Processing Your Order...

New Customers Save $30 off $100+* with code SEPTNEW30

New Customers Save $30* with code SEPTNEW30

*New customers only. Order must be placed by 9/22/2017. The $30 discount is given for a single order with a minimum of $100 excluding shipping and tax. Items with pricing ending in .97 are excluded and will not count toward the minimum required. Discount does not apply to corporate orders, gift certificates, or StewardShip membership fees. No other promotion codes, coupon codes or corporate discounts may be applied to order.

Due to state regulations, we cannot ship wine to California

d'Arenberg The Ironstone Pressings 2005

Rhone Red Blends from McLaren Vale, Australia
  • RP94
  • JH90
Ships Tue, Sep 26
Limit 0 bottles per customer
Sold in increments of 0
Currently Unavailable $44.98
Try the 2013 Vintage 64 99
65
44 98
Save $20.02 (31%)
Add to Cart
1
Alert me when new vintages are available
Rate for better recommendations
No Rating

Winemaker Notes

Most of McLaren Vale's acclaimed and ancient vineyard land is impregnated with ancient,decomposed laterite granite known as "Ironstone". Its extraordinary rusty red-brown color isderived from the iron oxides present in the stone. The larger pieces were cleared from thevineyard late last century and utilized in many of the buildings at d'Arenberg and in the district. It is indeed fitting that "Ironstone" is the first name given to this old Osborn family favorite as ithelps, both above and below ground to produce d'Arenberg's traditional pressings wine.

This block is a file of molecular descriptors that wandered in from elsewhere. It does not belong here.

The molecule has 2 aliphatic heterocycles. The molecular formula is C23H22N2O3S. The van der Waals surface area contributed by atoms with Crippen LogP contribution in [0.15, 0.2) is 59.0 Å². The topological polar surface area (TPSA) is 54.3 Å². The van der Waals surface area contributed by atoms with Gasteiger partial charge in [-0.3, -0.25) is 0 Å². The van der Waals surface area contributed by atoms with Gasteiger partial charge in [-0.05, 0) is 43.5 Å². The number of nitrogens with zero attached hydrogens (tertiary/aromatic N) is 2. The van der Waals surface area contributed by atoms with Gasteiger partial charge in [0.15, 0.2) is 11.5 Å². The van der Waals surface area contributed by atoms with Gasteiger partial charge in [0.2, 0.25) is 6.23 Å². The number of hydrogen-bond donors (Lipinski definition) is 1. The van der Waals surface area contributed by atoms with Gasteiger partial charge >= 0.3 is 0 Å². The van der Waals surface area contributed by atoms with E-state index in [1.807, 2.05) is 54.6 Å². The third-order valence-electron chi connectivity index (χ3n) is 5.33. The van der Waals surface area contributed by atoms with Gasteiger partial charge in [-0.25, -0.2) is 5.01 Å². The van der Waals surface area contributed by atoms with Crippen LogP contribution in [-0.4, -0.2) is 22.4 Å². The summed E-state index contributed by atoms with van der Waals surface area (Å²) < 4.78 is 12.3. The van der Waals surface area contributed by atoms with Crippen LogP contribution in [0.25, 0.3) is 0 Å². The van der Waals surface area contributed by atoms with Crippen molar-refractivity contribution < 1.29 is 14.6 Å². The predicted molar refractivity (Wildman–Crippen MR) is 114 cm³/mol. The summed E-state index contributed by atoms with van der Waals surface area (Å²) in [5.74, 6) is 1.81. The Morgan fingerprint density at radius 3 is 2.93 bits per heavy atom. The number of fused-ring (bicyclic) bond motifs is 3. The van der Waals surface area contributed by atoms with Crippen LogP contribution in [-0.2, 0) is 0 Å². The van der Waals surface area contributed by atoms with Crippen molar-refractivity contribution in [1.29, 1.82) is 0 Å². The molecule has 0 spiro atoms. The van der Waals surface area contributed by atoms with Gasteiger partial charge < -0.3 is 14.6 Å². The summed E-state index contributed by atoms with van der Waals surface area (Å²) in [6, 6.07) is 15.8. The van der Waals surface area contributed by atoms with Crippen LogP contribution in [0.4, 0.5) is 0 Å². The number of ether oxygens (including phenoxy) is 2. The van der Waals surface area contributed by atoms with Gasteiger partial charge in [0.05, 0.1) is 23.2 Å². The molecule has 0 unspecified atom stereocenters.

The 2005 Ironstone Pressings, one of d'Arenberg's flagship icon wines, is expressive with aromasof red berries, spice, black cherry, plum and freshly cut flowers. The palate is immense andbeautifully structured with layers of red fruits and exotic notes of spice, peppers, cherries, darkplum, blueberries and boysenberries. The finish is long and balanced with piquant tannin andacidity.

Blend: 70% Grenache, 25% Shiraz, 5% Mourvedre

Critical Acclaim

RP 94
The Wine Advocate

The 2005 The Ironstone Pressings GSM is superb in this top-notch vintage. It exhibits a fragrant bouquet of mineral, earth, truffle, black cherry, plum, and blueberry. Full-bodied as well full-throttled, it offers an extra dimension of complex spicy blue and black fruit flavors, well-concealed tannin, and a seamless, pure finish. Rich enough to be enjoyed now, it will provide pleasure over the next 20 years.